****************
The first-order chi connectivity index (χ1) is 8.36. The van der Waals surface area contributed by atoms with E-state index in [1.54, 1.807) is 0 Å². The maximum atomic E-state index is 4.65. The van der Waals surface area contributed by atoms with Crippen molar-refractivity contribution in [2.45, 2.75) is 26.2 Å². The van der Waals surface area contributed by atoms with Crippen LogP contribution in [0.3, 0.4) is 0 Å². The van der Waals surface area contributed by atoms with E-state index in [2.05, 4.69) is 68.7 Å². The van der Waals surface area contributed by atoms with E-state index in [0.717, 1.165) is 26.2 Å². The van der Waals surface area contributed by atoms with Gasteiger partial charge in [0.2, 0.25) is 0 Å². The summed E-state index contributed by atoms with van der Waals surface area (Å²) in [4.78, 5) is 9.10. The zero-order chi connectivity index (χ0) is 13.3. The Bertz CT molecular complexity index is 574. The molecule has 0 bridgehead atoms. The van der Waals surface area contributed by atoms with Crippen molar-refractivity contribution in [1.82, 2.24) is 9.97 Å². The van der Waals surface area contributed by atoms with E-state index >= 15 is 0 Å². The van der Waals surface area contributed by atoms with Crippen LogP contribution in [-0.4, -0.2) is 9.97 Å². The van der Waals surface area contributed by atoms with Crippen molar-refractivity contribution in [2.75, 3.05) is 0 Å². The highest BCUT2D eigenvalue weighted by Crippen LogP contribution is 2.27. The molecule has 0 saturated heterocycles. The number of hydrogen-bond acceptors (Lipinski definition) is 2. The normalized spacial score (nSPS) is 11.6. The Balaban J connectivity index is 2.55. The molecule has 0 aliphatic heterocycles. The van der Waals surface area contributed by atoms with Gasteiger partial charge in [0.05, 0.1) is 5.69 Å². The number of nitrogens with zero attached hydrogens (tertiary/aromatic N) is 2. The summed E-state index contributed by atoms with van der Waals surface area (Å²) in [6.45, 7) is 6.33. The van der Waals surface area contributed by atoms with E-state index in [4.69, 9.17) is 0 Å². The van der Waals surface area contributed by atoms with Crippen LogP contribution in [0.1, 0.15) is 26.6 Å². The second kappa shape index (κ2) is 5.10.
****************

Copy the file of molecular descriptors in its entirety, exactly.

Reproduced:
The first-order chi connectivity index (χ1) is 8.36. The van der Waals surface area contributed by atoms with E-state index in [1.54, 1.807) is 0 Å². The maximum atomic E-state index is 4.65. The van der Waals surface area contributed by atoms with Crippen molar-refractivity contribution in [2.45, 2.75) is 26.2 Å². The van der Waals surface area contributed by atoms with Crippen LogP contribution in [0.3, 0.4) is 0 Å². The van der Waals surface area contributed by atoms with E-state index in [2.05, 4.69) is 68.7 Å². The van der Waals surface area contributed by atoms with E-state index in [0.717, 1.165) is 26.2 Å². The van der Waals surface area contributed by atoms with Gasteiger partial charge in [0.2, 0.25) is 0 Å². The summed E-state index contributed by atoms with van der Waals surface area (Å²) in [4.78, 5) is 9.10. The zero-order chi connectivity index (χ0) is 13.3. The Bertz CT molecular complexity index is 574. The molecule has 0 bridgehead atoms. The van der Waals surface area contributed by atoms with Crippen molar-refractivity contribution in [1.82, 2.24) is 9.97 Å². The van der Waals surface area contributed by atoms with E-state index >= 15 is 0 Å². The van der Waals surface area contributed by atoms with Crippen LogP contribution in [-0.4, -0.2) is 9.97 Å². The van der Waals surface area contributed by atoms with Crippen molar-refractivity contribution in [2.75, 3.05) is 0 Å². The highest BCUT2D eigenvalue weighted by Crippen LogP contribution is 2.27. The molecule has 0 saturated heterocycles. The number of hydrogen-bond acceptors (Lipinski definition) is 2. The normalized spacial score (nSPS) is 11.6. The Balaban J connectivity index is 2.55. The molecule has 0 aliphatic heterocycles. The van der Waals surface area contributed by atoms with Gasteiger partial charge in [0.05, 0.1) is 5.69 Å². The number of nitrogens with zero attached hydrogens (tertiary/aromatic N) is 2. The summed E-state index contributed by atoms with van der Waals surface area (Å²) in [6.45, 7) is 6.33. The van der Waals surface area contributed by atoms with E-state index in [4.69, 9.17) is 0 Å². The van der Waals surface area contributed by atoms with Crippen LogP contribution in [0.1, 0.15) is 26.6 Å². The second kappa shape index (κ2) is 5.10.